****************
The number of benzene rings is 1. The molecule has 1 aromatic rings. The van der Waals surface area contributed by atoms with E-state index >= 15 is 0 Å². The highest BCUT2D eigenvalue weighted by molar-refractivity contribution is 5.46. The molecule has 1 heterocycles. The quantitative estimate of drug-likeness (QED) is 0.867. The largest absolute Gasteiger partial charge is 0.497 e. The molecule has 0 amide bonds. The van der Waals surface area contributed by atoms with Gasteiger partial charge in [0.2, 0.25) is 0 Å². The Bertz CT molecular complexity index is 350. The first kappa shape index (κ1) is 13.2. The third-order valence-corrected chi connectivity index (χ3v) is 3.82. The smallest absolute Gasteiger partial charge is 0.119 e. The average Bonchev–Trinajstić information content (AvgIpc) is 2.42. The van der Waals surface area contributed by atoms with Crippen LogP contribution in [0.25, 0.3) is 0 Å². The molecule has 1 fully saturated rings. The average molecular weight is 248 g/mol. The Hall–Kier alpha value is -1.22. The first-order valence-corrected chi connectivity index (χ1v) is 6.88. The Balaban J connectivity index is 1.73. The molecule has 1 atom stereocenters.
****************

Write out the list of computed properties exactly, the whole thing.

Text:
The number of benzene rings is 1. The molecule has 1 aromatic rings. The van der Waals surface area contributed by atoms with E-state index >= 15 is 0 Å². The highest BCUT2D eigenvalue weighted by molar-refractivity contribution is 5.46. The molecule has 1 heterocycles. The quantitative estimate of drug-likeness (QED) is 0.867. The largest absolute Gasteiger partial charge is 0.497 e. The molecule has 0 amide bonds. The van der Waals surface area contributed by atoms with Gasteiger partial charge in [0.2, 0.25) is 0 Å². The Bertz CT molecular complexity index is 350. The first kappa shape index (κ1) is 13.2. The third-order valence-corrected chi connectivity index (χ3v) is 3.82. The smallest absolute Gasteiger partial charge is 0.119 e. The average Bonchev–Trinajstić information content (AvgIpc) is 2.42. The van der Waals surface area contributed by atoms with Crippen LogP contribution in [0.25, 0.3) is 0 Å². The molecule has 1 fully saturated rings. The average molecular weight is 248 g/mol. The Hall–Kier alpha value is -1.22. The first-order valence-corrected chi connectivity index (χ1v) is 6.88. The Balaban J connectivity index is 1.73. The molecule has 1 atom stereocenters.